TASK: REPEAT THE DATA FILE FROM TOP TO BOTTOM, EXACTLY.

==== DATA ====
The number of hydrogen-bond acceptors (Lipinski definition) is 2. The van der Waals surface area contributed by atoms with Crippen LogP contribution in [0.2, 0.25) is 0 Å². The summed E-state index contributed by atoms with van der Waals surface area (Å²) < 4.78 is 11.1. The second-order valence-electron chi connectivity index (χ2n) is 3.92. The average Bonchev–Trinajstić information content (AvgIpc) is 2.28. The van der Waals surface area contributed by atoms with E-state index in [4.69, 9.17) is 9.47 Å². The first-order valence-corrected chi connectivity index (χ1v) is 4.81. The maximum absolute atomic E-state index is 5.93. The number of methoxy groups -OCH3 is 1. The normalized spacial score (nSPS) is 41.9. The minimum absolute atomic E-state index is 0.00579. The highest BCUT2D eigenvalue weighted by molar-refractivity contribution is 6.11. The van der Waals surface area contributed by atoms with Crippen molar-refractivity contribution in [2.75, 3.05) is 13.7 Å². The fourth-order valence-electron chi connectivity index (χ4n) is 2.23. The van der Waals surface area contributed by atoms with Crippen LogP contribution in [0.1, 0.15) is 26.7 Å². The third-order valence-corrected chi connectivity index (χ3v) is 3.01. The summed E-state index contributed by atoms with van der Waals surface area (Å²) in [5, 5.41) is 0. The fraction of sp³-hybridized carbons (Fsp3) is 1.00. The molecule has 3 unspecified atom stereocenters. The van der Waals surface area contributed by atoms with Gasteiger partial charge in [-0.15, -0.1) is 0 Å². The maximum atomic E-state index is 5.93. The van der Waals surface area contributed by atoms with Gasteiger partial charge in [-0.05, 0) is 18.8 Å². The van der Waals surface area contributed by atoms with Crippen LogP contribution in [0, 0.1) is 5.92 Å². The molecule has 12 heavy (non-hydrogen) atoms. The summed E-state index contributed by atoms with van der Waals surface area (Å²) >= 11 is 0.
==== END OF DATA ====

The number of hydrogen-bond acceptors (Lipinski definition) is 2. The van der Waals surface area contributed by atoms with Crippen LogP contribution in [0.2, 0.25) is 0 Å². The summed E-state index contributed by atoms with van der Waals surface area (Å²) < 4.78 is 11.1. The second-order valence-electron chi connectivity index (χ2n) is 3.92. The average Bonchev–Trinajstić information content (AvgIpc) is 2.28. The van der Waals surface area contributed by atoms with E-state index in [4.69, 9.17) is 9.47 Å². The first-order valence-corrected chi connectivity index (χ1v) is 4.81. The maximum absolute atomic E-state index is 5.93. The number of methoxy groups -OCH3 is 1. The normalized spacial score (nSPS) is 41.9. The minimum absolute atomic E-state index is 0.00579. The highest BCUT2D eigenvalue weighted by molar-refractivity contribution is 6.11. The van der Waals surface area contributed by atoms with Crippen molar-refractivity contribution in [2.75, 3.05) is 13.7 Å². The fourth-order valence-electron chi connectivity index (χ4n) is 2.23. The van der Waals surface area contributed by atoms with Crippen LogP contribution in [0.1, 0.15) is 26.7 Å². The third-order valence-corrected chi connectivity index (χ3v) is 3.01. The summed E-state index contributed by atoms with van der Waals surface area (Å²) in [5, 5.41) is 0. The fraction of sp³-hybridized carbons (Fsp3) is 1.00. The molecule has 3 unspecified atom stereocenters. The van der Waals surface area contributed by atoms with Gasteiger partial charge in [-0.15, -0.1) is 0 Å². The maximum atomic E-state index is 5.93. The van der Waals surface area contributed by atoms with Gasteiger partial charge in [-0.05, 0) is 18.8 Å². The van der Waals surface area contributed by atoms with Crippen LogP contribution in [0, 0.1) is 5.92 Å². The molecule has 12 heavy (non-hydrogen) atoms. The summed E-state index contributed by atoms with van der Waals surface area (Å²) >= 11 is 0.